ORONOCO — When floodwaters filled the basement of his home, Brandon Evans’ first thought was of his customers’ instruments.
Now, as Evans looks to repair his home and business, some of those same customers are planning to help him with a benefit concert July 28 at Pure Rock Studios of Rochester, 515 Rocky Creek Drive Northeast.
Evans, a luthier who studied at Minnesota State College Southeast in Red Wing, didn’t know his home and workshop were in the path of an approaching flash flood from the Middle Fork of the Zumbro River on June 28.
Heavy rains the morning of June 28 in Pine Island to the Northwest pushed the Middle Fork of the Zumbro River out of its banks. Earlier in the day, heavy rain to the Southwest caused flooding of the South Branch of the Middle Fork. The two waterways come together in Oronoco just west of Evan’s home.
By the time Evan saw water creeping up his backyard, he had little time to save much of his own tools, supplies and parts.
Those items now sit ruined in a trash bin outside his home.
"I was just about done with this guitar," he said, pointing to a vintage sunburst finish guitar top, the glossy finish marred by warped wood.
Evans, who had been living in the Oronoco house about two years, had built up a workshop and customer base repairing, setting up and building stringed instruments.
“I feel like we were just finally getting to the point where it was near completion,” Evans said of his home workshop.
With his 15 customers’ guitars safely upstairs and away from the water, he began trying to mitigate what water might come in.
That was the first time people showed up to help.
Oronoco firefighters and volunteers worked to sandbag the home.
“We didn’t even have to call them — they just showed up,” Evans said.
The ground eventually became so saturated that water came up into the home despite efforts to contain it. With power off to the home for safety, Evan’s sump pump was shut off and the basement was inundated. A fire department-provided pump helped remove some of the water, but the water in Evan’s workshop was four feet deep.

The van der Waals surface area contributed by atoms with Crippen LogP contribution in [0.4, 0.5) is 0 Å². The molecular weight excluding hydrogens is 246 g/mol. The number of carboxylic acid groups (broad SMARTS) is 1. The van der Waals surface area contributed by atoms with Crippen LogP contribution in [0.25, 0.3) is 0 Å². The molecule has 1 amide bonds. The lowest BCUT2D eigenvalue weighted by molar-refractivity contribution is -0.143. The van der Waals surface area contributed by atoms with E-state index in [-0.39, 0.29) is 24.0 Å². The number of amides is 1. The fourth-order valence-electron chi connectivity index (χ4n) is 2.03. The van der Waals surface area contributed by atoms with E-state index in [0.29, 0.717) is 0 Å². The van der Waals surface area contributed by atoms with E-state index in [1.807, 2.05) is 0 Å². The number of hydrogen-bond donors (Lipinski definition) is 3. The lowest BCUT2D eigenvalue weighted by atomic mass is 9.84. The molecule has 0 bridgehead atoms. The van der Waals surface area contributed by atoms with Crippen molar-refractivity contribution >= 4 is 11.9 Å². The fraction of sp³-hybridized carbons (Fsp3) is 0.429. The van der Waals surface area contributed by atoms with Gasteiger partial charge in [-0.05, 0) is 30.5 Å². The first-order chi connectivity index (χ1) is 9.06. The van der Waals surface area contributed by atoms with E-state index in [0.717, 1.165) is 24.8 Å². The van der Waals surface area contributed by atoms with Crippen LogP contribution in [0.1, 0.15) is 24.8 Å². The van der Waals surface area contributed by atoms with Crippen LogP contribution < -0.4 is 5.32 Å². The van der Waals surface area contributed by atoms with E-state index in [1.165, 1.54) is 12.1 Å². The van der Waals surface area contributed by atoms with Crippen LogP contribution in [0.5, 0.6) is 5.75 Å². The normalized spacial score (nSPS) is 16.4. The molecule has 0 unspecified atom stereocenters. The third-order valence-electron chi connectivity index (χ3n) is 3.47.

Evans graduated from the MSC-SE luthier program in 2010. At the time, he entered the program without intending to become a luthier.
“I thought it would be interesting, and I would learn some stuff that’s useful,” he said. “This isn’t the thing I thought I’d be doing.”
After working in Colorado and Maine building and repairing guitars, he returned to Minnesota and quickly gained a customer base and support. The job let him stay involved in music and set his own hours. He invested his revenue into tools and supplies over the years to build his workshop. On Saturday, he thought that part of his life was over.
Despite being in the midst of cleanup, Evans and his fiancee took a break to see a show in the Twin Cities. The couple had bought tickets for the event weeks earlier. Evans recalled watching the opening performer — a solo act on guitar. He realized he couldn’t quit building and repairing instruments for musicians.
Shortly after the show, Evans learned that rebuilding would be even harder than he thought. His insurance company turned down his request for coverage under his business policy, saying he maxed out his coverage with a $5,000 payout he was awarded under his homeowner's policy.
That money likely won’t cover replacing the home’s furnace, water heater, clothes washer and dryer and other damage let alone rebuilding and resupplying his shop.
Then, for a second time, people came to his aid without being asked. Rochester-area musicians, spearheaded by Weston Holley and fellow band members of My Grandma's Cardigan, scheduled a benefit concert for Evans on July 28.
Evans said he's touched by the support, but also feels a bit of guilt.
“I feel bad because I feel insurance should be covering this and not my customers,” Evans said.
Friends also set up a GoFundMe to help him rebuild the shop. Evans loves being around music but is most comfortable as a luthier because he can be involved but not have to set foot on stage. The attention he has received lately makes him feel appreciated but a bit uneasy. However, in the end, he knows these efforts are about getting him back to doing what he loves.
"It's just been reassuring to know I can't stop doing this," he said. "Number one, I don't want to stop."